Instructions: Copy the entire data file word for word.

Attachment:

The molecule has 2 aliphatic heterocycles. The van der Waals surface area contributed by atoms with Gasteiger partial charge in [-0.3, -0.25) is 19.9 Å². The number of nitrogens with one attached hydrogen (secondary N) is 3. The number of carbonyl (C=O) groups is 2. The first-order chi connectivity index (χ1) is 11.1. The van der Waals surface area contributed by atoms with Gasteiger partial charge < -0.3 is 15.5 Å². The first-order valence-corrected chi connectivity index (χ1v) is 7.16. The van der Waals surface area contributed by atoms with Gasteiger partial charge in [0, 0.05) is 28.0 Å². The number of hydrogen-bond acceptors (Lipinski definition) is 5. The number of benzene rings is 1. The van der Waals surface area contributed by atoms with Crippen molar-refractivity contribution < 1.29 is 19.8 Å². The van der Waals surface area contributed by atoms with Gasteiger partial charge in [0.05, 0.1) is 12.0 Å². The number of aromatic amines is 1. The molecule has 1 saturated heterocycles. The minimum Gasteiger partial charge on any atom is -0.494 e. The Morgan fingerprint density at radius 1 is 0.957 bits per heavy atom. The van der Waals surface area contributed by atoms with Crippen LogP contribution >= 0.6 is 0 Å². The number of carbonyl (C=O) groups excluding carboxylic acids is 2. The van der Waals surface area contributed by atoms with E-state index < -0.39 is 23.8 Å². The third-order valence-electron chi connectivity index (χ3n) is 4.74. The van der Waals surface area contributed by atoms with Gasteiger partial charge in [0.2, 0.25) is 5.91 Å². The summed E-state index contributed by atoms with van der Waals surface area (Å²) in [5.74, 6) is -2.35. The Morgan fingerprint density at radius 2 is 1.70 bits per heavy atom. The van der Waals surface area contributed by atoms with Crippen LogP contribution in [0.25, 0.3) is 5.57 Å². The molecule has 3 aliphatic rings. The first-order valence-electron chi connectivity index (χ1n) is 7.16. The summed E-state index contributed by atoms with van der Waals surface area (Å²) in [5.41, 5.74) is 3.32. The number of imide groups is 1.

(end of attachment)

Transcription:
The molecule has 2 aliphatic heterocycles. The van der Waals surface area contributed by atoms with Gasteiger partial charge in [-0.3, -0.25) is 19.9 Å². The number of nitrogens with one attached hydrogen (secondary N) is 3. The number of carbonyl (C=O) groups is 2. The first-order chi connectivity index (χ1) is 11.1. The van der Waals surface area contributed by atoms with Gasteiger partial charge < -0.3 is 15.5 Å². The first-order valence-corrected chi connectivity index (χ1v) is 7.16. The van der Waals surface area contributed by atoms with Gasteiger partial charge in [0, 0.05) is 28.0 Å². The number of hydrogen-bond acceptors (Lipinski definition) is 5. The number of benzene rings is 1. The van der Waals surface area contributed by atoms with Crippen molar-refractivity contribution < 1.29 is 19.8 Å². The van der Waals surface area contributed by atoms with Gasteiger partial charge in [0.05, 0.1) is 12.0 Å². The number of aromatic amines is 1. The molecule has 1 saturated heterocycles. The minimum Gasteiger partial charge on any atom is -0.494 e. The Morgan fingerprint density at radius 1 is 0.957 bits per heavy atom. The van der Waals surface area contributed by atoms with Crippen LogP contribution >= 0.6 is 0 Å². The number of carbonyl (C=O) groups excluding carboxylic acids is 2. The van der Waals surface area contributed by atoms with E-state index < -0.39 is 23.8 Å². The third-order valence-electron chi connectivity index (χ3n) is 4.74. The van der Waals surface area contributed by atoms with Gasteiger partial charge in [0.2, 0.25) is 5.91 Å². The summed E-state index contributed by atoms with van der Waals surface area (Å²) in [5.74, 6) is -2.35. The Morgan fingerprint density at radius 2 is 1.70 bits per heavy atom. The van der Waals surface area contributed by atoms with Crippen LogP contribution in [0.25, 0.3) is 5.57 Å². The molecule has 3 aliphatic rings. The first-order valence-electron chi connectivity index (χ1n) is 7.16. The summed E-state index contributed by atoms with van der Waals surface area (Å²) in [5.41, 5.74) is 3.32. The number of imide groups is 1.